The high-performance Ballistix modules can do 3-3-3-12 @ 533MHz, but they require a higher voltage: 2.1V. This is fine if you have control over your memory rail, but the Mac does not. And since the SPDs are programmed with "JEDEC-standard PC2-4200 values", the OS is just going to program the memory controller to run the same (4-4-4-10). Thus, there's no point [currently, on the Mac] is buying the high-performance modules which are $160 more per 2GB kit.

    Crucial has admitted that, if the system cannot operate at 2.1V, then it will "throttle down" and run at the standard rate. This mirrors what others have been saying elsewhere on the 'Net, but hopefully there's a little more information here.
    Last edited by TZ; 12-15-2005 at 07:57 AM.

  11. #11
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    Lightbulb MacGurus DDR2 2GB RAM

    You can now buy 1 and 2GB chips (2 or 4GB kits) from MacGurus.
    DDR2 Memory for PCI Express systems.

  12. #12
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    Lightbulb

    DDR2 DRAM prices are continuing to fall through June for the most popular 512Mb 667MHz chips which fell below $2.00 to $1.92.

  13. #13
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    Lightbulb Kingston DDR3

    Kingston first low-latency DDR3

    While lower speed DDR2 can have latencies as fast as 3, DDR3 starts at 800 and the boards we have seen only allow CAS latencies as low as 5. The CAS range on better P35 boards is normally 5 to 10.

    Kingston KHX11000D3llK2/2G has found ways to provide the lowest latencies so far in DDR3. Kingston specified their new DDR3 memory at 7-7-7 at 1333 and 6-6-6 at 1066.

    Keep in mind that the actual latency in nanoseconds is what really matters, so while the number of memory cycles from

    DDR2-533 CL3 through DD2-667 CL4
    DDR2/3-800 CL5
    DDR3-1067 CL7
    DDR3-1333 CL9

    Actual latency in ns only ranges from 11.25ns (DDR2-533 CL3) to a maximum of 13.5ns (DDR3-1333 CL9).

    While CL7 may sound like a high latency, achieving that with 1333 MHz memory is actually results in a time latency of 10.5ns, and of course that's with much higher bandwidth than some of the other memory speeds.

    ANANDTECH: Low-Latency DDR3
    Last edited by TZ; 05-25-2007 at 07:24 AM.

  14. #14
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    Lightbulb Samsung DDR3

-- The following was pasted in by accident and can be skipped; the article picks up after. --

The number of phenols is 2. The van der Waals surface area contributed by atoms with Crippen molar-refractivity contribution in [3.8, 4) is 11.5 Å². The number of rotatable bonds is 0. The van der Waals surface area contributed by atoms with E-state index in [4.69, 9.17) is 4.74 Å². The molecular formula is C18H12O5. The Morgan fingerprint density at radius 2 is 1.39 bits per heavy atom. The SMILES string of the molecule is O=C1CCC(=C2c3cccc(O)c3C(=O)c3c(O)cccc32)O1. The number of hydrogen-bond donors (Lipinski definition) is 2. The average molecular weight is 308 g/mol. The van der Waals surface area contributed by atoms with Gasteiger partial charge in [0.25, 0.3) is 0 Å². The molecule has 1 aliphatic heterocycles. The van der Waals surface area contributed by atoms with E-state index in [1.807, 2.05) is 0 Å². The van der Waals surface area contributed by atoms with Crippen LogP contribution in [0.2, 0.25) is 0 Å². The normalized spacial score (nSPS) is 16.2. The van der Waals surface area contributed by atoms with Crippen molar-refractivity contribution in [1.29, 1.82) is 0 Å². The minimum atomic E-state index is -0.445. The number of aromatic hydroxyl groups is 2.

Samsung Electronics is putting the finishing touches on its DDR3 memory chips ahead of their commercial release later this year, 21 of its DDR3 memory chips and modules have been validated by Intel. This validation, which certifies the memory chips are compatible with Intel's PC chip sets, is one of the final steps toward commercial release of the chips.

    The newer chips will offer data transfer speeds up to 1.6Gbps, twice the memory bandwidth of DDR2. That means better performance for both 3-D graphics and multithreaded applications that tap the power of multi-core processors. The chips will also consume less power -- around 1.5 volts compared to 1.8 volts for DDR2.

    DDR3 specifications.
    It is supposed to double the bandwidth to further increase data transfer speed and communication. One will have to wait for at least half a year before seeing competitive DDR3 chips with more aggressive and lower latency, speed is nothing without responsiveness. Nevertheless computer companies should quickly adopt the DDR3 SO-DIMM modules as it consumes less power than current DDR2 SODIMM. However, Apple should not adopt it before Penryn is released in the beginning of 2008.

    Apple could quickly move to DDR3 with the Mac Pro, however, which uses FB-DIMM memory modules feature a controller to optimize memory chips management, but led to high latency. This well-known weakness could be partially solved by FB-DIMM DDR3, such modules should be directly compatible with Mac Pro. Indeed, the controller does not exchange data with memory chips, so it should not be a compatibility issue.

    Volume production of DDR3 chips before the end of June, in time to start commercial sales during the second half of the year. Hynix Semiconductor. said its DDR3 chips, which go into production during the third quarter, had been validated by Intel.

    While DDR3 gets close to its commercial debut, most PC users won't see the chips in their systems until early 2009, when they replace DDR2. The crossover point where shipments of DDR3 exceed DDR2 will come in early 2009 or late 2008.